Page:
Current Problems

Sports and Reconciliation (87-91)

Montréal Canadians controversial Land Acknowledgement

October 24, 2021

MToronto Star – The Montreal Canadians Land Acknowledgement preceding a hockey game “that’s launched hysterical editorials, hours of inane talk radio chatter and the interference of Quebec’s populist right wing government. What’s so offensive? That the Canadiens are insinuating Tiohtià:ke (Montreal) is unceded Kanien’kehá:ka (Mohawk) territory.”

According to the nationalist school of Quebec history, when Champlain explored the area in 1603, no trace of the community Cartier described – in 1535 – was found. The island was claimed to be uninhabited—Terra Nullius—and thus free for the taking. Similarly, when de Maisonneuve founded Ville Marie in 1642, no trace of Hochelaga could be found, and so it was presumed the island was free for the French to colonize.

Apparently, it’s drawing the connection between extant Indigenous communities and unceded territory in the more public realm of a Montreal Canadiens hockey game that is a step too far. Quebec’s non-Indigenous Indigenous Affairs minister, Ian Lafrenière’s overly cautious (and inconsistent) approach to historical accuracy is laughably lopsided given it is only the Kanien’kehá:ka claim to the land that apparently deserves greater scrutiny and not the ludicrous assertion an island dotted with Indigenous burial sites could be considered a ‘no man’s land’ ripe for the picking. It isn’t conclusively proven that the people of Hochelaga are the direct ancestors of the Kanien’kehá:ka, but it is a safe bet the Kanien’kehá:ka are more closely related to the Hochelagans than certainly anyone of Euro-Canadian ancestry.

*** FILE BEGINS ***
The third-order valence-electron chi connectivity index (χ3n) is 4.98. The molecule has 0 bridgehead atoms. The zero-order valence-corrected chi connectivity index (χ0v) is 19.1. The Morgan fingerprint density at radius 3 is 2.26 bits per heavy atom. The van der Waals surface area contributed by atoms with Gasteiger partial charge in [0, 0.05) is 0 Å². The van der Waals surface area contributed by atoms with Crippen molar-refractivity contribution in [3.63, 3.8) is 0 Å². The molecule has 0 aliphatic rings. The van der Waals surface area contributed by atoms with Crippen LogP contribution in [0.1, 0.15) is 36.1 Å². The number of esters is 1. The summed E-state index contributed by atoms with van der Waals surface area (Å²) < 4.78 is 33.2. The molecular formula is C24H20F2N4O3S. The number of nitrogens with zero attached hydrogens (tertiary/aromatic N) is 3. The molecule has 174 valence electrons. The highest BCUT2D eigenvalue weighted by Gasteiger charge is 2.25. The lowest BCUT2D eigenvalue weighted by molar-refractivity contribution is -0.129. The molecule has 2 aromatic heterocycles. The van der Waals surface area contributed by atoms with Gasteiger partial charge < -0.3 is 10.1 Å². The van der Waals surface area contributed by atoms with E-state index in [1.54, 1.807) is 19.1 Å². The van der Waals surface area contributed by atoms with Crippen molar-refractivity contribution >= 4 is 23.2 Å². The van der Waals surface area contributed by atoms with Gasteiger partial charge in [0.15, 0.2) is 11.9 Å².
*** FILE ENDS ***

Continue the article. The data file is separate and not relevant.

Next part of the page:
That a seemingly innocuous land acknowledgement could create such a firestorm speaks volumes about how dangerous nationalist sentiments can become. Hochelaga (Montreal) was not the only place where Indigenous people in Québec lived but the concept of terra nullius knows no boundaries not only in Quebec but in every other province and territory where federal and provincial governments refuse to acknowledge the existence of Indigenous laws and legal traditions and methods of governance. After all the concept of terra nullius gives them the justification to ignore treaties and “unceded” territory and enforce a Eurocentric view of ownership that overrides Indigenous views of land and responsibility.No wonder the AFN-QL warn about the dangers of the Québec’s governments revision of the Ethics and Religious Culture course offered to secondary school students to advance “Québec citizenship” as the primary focus. As AFNQL Chief Ghislain Picard points out,” That the rights of the “Quebec nation” in terms of culture, language and heritage are superior to those of other nations who share the territory and that this national supremacy is legitimate… There are other ways to build national pride.”